dcsimg Nursing home fear fed by headlines - Nursing-Homes - www.ElderCareLink.com
Home | Nursing Homes | Nursing home fear fed by headlines

Nursing home fear fed by headlines

by Carol Bradley Bursack, Editor-in-Chief

There are some poor to terrible nursing homes in our country. Even one is one too many. However, these bad homes tend to grab headlines, making seniors and their families lump facilities into one category - bad. This mindset can hurt elders and their family caregivers. The need to get out and explore homes is great. The need to fight for change, if the nursing homes in your area are bad, is also great. Since many elders become so incapacitated that they need 24-hour nursing care, it behooves all of us to work toward nursing home improvement. Take the time to visit facilities in your area, and around the country, if you travel. You'll see there is a great variation in quality. Don't paint them all black with one swipe of the brush. Some are places where elders bloom.

I readily admit that I live in a part of the country with strict laws for nursing homes. Not all homes are exceptional, but I've been told by people who have worked at homes across the country that the "worst" homes in North Dakota and Minnesota are far better than some of the best in other parts of the country.

That fact is very disturbing to me, as I know that as a family caregiver with two decades of experience with seven elders, without good nursing home care, my elders and I would have gone under. My uncle had a series of strokes and needed more physical help than I could provide. He moved to a nursing home two blocks from where I live. Soon after, my dad's brain surgery threw him into severe dementia. He, too, needed around-the-clock help. I was raising children. I was also helping the other elders in my family.

With Nursing Home Care Mother-In-Law Blooms

While I was really pleased with the care my dad and uncle were receiving, and I was at the home nearly every day to witness this, my mother-in-law was the person who most obviously benefited from her move there.

Alice had lived in a very nice condominium. She was widowed. I stopped by her home every day around noon and fixed lunch, got her groceries, did her hair (very badly), got her to the doctor and did all of the other things a caregiver does. However, her dementia, which was never diagnosed but I suspect was Alzheimer's, was becoming a safety issue for her. Also, she was becoming uncommonly paranoid. She couldn't retrieve her newspaper which was just outside the apartment-style door, because it was "out there.""Out there" was a hallway with one neighbor across the way who she'd known for years.

She was afraid of the traffic out on the street. She "saw" intruders and was imagining children with her (she had once been a school teacher). She'd write her name repeatedly on a sheet of paper. That one tip alone made me realize she was struggling to hold onto who she was.

We had her on a list for at the same nursing home where my dad and uncle lived - just across the avenue from her condo. When an opening for Alice was available we moved her in. I was prepared for all of the adjustment issues people generally have when such a move is made, but Alice would have none of it. She bloomed under the care and structure of the home. They had her playing the piano again - something she'd given up years ago. They fixed her hair better than I did, and had a beauty shop equipped for her physical needs right there in the home, so she got regular trims and perms. To put it bluntly, Alice had a blast. She did eventually get pneumonia, which we pulled her out of with extra strong drugs, but she never was the same after that. Up until that event, however, she was extremely happy.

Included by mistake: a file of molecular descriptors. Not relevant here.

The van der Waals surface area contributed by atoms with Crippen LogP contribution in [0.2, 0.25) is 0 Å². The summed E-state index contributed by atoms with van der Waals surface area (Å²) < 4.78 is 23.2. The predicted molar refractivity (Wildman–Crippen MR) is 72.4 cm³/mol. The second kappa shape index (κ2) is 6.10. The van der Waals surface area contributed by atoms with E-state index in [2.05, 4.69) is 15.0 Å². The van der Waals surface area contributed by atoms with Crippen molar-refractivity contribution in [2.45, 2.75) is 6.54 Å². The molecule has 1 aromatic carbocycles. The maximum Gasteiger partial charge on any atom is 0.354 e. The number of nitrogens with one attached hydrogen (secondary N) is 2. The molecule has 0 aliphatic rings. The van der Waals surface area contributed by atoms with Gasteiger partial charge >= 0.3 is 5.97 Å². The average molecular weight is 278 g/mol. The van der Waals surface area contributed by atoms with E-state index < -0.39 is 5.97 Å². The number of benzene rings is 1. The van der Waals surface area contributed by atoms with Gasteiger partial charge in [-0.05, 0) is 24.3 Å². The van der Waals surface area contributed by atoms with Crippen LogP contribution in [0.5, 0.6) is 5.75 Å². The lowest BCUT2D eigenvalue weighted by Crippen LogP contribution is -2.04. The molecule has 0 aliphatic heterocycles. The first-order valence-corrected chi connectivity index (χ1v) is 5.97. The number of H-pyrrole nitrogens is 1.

Good Facilities Can Give Elders Back Their Social Life

My point is that people can get very lonely in their own home by themselves, day after day. They may say that this is what they want, but often they "want" this because they fear change. The idea of assisted living or a nursing home terrifies them, because they remember seeing a friend a home years before, and they didn't like it. Also, they are influenced by news stories of truly horrid places that need to be shut down.

Tips for Checking Out Homes

One can hardly blame elders for fearing "placement" - like an object - in a nursing home. And loving family members often have the same fears for their loved ones. However, when emergencies arise that give you no choice, it's very good to have an idea of what the nursing homes and assisted living facilities in your chosen area are like. Here are some tips:

  • Get recommendations from others.
  • Visit at different times of the day and evening.
  • Watch how the staff treat one another. Is there respect in the air?
  • Does the staff show respect for the elders or do they shuffle them around like a piece of goods?
  • How are the meals? Do they follow the posted meal plan?
  • Go with your gut. You can check out the nursing home rating tool on Medicare.gov - Nursing Home Compare, but remember that the rating of a "two" in one state may be a home that would get a "five" in another. Your gut and the reports of family members who have loved ones in local homes may be your very best guides.

Fear of nursing homes? Very common and, far too often, valid. But don't paint them all with a negative brush. Look around and plan ahead. Get involved in making homes better in your area, if they aren't good. And if you have no choice but to move loved ones to a nursing home, remember that you are their advocate and you are still part of the care team. Make sure your loved ones know you are not abandoning them. You will be part of the team until the end.